When you’re trying to wrap your head around challenging new ideas, your natural instinct may be to chip away at it in several attempts. Read a bit, take a break, come back later - like attacking a mountain ascent in short sprints. This may feel like you’re making progress, but you’re actually doing yourself a disservice. Every time you re-engage with the difficult material, you’re forcing your mind to re-enter a state of intense flow. This refocusing requires mental energy - energy that depletes your limited cognitive resources. Each time you dip back into flow, you have to:
- Clear distractions and sharpen attention again - draining willpower.
- Reconstruct the mental frameworks and context - taxing short-term memory.
- Make fresh connections between disparate ideas - consuming mental bandwidth.
You end up wasting energy on the process of focusing instead of the content itself. Death by a thousand cuts of context switching. Personally, I find that the most effective way to approach difficult ideas is to minimize the number of flow state attempts. Stay immersed as long as you can tolerate. Don’t completely break focus - keep your toe in the stream. Resist the urge for a mental reset when obstacles arise. Push a little further even as concentration wanes. Building momentum again after stopping takes more energy than powering through lagging focus.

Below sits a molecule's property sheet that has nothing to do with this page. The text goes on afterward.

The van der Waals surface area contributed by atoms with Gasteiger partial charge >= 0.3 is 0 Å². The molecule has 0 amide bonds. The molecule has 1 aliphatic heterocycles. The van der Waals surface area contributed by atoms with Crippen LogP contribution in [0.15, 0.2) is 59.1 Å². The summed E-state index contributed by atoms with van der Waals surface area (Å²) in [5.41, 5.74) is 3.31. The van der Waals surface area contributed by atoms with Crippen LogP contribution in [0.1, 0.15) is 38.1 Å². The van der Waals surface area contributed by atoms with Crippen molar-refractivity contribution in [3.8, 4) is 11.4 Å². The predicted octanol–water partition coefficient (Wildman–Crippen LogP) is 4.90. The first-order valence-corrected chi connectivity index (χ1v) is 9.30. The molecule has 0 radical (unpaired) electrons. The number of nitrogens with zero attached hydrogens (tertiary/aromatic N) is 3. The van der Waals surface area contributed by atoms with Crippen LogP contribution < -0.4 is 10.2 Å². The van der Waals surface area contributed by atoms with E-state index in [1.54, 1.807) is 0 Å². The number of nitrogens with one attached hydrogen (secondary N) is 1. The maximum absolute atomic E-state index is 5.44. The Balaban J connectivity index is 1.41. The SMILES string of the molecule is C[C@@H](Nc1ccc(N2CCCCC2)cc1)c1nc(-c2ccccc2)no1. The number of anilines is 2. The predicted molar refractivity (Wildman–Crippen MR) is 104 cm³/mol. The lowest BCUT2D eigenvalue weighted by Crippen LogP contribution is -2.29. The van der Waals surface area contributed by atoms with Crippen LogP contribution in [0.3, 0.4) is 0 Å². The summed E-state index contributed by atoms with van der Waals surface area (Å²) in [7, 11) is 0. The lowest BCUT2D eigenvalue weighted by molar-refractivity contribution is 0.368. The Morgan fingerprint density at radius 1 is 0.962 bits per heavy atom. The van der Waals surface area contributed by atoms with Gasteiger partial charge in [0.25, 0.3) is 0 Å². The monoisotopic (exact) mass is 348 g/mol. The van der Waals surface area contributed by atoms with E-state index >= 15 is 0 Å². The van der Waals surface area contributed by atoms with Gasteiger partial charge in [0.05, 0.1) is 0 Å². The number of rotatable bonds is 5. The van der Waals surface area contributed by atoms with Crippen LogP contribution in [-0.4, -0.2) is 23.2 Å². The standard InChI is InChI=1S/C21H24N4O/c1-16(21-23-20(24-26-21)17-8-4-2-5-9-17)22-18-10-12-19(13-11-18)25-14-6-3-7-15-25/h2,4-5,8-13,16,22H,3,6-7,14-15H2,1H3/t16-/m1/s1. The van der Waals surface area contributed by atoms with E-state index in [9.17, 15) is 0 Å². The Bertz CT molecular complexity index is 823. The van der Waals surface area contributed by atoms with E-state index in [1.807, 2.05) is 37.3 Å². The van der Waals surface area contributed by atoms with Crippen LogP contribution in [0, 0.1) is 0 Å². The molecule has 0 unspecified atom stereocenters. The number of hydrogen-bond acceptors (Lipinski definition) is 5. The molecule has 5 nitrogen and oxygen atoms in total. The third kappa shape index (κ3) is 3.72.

It’s better to be tired after a prolonged flow session than to be mentally exhausted from multiple attempts of never reaching it. Scattered short sprints virtually guarantee you’ll never reach the peak. Limiting attempts helps conserve precious mental stamina for the final ascent.
Here are some practical tips to minimize distractions before attempting to something intellectually difficult:
- Go for a walk or do light exercise to increase blood flow before intense concentration.
- Make yourself coffee/tea or prep snacks so you won’t get hungry.
- Use the washroom so you won’t get interrupted.
- Complete small tasks like responding to emails or making important calls.
- Turn off notifications on your devices and apps.
- Use noise-canceling headphones or ambient background sounds to mask distracting noises.
- Close out of any apps and browser tabs not needed for the task. Disable wifi if it’s not required.
- Adjust lighting, temperature, and seating position for optimal comfort and alertness.
- Block out chunks of time on your calendar dedicated to deep focused work.
- Tidy your workspace.
Essentially, get potential distractions out of the way in advance. This clears the deck before you embark on something challenging requiring deep focus. You’ll be able to stay in flow longer without disruptions breaking your momentum. The next time you’re climbing a steep intellectual mountain, remember: Don’t take more runs at it than absolutely necessary. Stay in flow as long as possible. You’ll reach the summit faster.